The music industry is asking 50 Ohio University students to pay $3,000 each to avoid lawsuits accusing them of pirating songs off the Internet.
The Recording Industry Association of America asked the university to pass along letters to the students with Internet addresses accused of being involved with the illegal sharing of copyrighted music. The university notified the students on Monday.
"The downloading has occurred and we can't change that, but we can let them know what their options are," OU spokeswoman Sally Linder said Wednesday.
Patrick McGee, a local attorney the university arranged to meet with students, said $3,000 is the standard offer, though cases have settled for as much as $5,000. He has represented four Ohio University students in file-sharing lawsuits.
Jenni Engebretsen, spokeswoman for the trade group, based in Washington, D.C., would not disclose or confirm what the standard settlement offer is. She did say no cases have gone to trial yet across the country.
As part of its ongoing copyright crackdown, the association has already sued about 18,000 computer users nationwide since September 2003. The figure includes 1,062 computer users at 130 universities.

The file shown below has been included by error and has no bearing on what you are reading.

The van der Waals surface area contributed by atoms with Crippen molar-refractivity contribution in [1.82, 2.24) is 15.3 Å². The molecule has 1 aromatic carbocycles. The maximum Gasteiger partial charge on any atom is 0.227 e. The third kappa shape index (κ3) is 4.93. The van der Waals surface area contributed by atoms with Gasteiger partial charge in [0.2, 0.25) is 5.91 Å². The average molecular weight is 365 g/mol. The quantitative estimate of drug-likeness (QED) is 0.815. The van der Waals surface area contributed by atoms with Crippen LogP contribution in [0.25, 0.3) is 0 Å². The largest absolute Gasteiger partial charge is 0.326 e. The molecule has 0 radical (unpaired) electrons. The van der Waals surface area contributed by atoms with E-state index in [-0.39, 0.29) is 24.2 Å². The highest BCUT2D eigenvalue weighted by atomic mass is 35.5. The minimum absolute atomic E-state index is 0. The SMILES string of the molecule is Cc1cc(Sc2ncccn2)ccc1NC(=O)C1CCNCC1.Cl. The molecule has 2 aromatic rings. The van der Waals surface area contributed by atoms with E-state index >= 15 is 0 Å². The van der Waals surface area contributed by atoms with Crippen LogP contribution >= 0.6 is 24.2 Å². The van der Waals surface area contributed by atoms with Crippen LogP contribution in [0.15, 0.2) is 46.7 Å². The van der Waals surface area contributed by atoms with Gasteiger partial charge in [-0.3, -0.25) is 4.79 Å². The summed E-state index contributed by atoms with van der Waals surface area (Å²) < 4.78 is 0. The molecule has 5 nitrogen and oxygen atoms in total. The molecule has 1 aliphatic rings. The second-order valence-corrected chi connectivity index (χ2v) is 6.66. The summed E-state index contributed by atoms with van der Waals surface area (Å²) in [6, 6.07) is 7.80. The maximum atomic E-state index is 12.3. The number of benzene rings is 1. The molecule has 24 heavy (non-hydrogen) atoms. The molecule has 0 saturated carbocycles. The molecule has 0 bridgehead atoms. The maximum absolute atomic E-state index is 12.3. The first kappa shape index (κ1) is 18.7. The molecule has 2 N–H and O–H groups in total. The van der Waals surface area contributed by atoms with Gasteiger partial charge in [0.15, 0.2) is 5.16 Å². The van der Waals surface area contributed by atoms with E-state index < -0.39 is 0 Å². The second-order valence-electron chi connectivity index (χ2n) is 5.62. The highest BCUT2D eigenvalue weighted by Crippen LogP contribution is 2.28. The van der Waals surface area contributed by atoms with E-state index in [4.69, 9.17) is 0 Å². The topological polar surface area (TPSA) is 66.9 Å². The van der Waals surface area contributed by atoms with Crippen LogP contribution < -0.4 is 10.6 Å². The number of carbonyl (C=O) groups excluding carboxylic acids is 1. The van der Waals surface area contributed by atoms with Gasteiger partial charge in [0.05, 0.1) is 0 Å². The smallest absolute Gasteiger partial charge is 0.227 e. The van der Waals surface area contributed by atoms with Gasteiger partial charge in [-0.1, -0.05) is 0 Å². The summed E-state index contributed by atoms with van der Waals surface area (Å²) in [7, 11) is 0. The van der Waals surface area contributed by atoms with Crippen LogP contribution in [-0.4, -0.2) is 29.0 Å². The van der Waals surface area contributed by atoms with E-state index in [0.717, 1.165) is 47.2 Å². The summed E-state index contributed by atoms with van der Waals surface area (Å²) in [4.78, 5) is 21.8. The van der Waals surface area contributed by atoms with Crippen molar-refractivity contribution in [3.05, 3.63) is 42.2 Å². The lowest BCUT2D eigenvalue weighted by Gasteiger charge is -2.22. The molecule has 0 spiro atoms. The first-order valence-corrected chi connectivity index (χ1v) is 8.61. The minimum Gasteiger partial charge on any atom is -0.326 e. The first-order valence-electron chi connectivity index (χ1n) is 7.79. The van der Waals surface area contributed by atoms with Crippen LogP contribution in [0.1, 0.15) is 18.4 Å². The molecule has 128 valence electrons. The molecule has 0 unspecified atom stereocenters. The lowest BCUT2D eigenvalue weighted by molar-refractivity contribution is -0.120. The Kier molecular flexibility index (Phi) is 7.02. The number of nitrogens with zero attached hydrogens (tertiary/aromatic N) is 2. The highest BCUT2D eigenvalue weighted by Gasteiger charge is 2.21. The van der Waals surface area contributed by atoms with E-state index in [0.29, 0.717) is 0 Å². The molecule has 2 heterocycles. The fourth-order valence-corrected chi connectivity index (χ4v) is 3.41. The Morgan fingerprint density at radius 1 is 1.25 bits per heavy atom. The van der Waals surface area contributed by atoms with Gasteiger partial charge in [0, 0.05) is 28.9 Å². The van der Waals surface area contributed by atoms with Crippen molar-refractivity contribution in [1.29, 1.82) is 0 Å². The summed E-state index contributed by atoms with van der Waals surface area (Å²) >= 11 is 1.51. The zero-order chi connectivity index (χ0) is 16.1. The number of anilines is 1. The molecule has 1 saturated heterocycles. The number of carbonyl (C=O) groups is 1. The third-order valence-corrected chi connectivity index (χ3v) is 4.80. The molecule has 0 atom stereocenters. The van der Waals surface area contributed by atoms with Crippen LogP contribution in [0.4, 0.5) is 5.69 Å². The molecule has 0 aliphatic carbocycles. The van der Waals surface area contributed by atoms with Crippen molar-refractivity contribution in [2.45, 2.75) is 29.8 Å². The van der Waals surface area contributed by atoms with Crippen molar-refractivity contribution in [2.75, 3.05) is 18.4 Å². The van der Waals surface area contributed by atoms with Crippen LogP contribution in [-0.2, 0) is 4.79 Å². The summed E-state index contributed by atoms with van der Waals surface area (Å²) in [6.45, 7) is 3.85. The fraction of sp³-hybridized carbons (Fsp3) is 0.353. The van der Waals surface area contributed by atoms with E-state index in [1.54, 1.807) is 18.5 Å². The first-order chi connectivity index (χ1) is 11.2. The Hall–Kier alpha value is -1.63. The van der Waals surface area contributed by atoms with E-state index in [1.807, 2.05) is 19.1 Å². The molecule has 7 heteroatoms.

The association said last month that it intended to sue more students and others on campuses in the next three months than it has in the past three years and that it would send 400 letters a month to computer users suspected of copyright infringement.
Letters were sent to 13 universities last week, giving students 20 days to pay a settlement.
A letter to one Ohio University student told her that she distributed 787 audio files, putting her total minimum potential liability at more than $590,000. The minimum damages under the law is $750 for each copyright recording that had been shared, the letter said.
Many students cannot even afford the $3,000, McGee said.
"I think the record company is smart enough to know that a lot of students do not have the money," he said. "They can't actually take them up on the offer."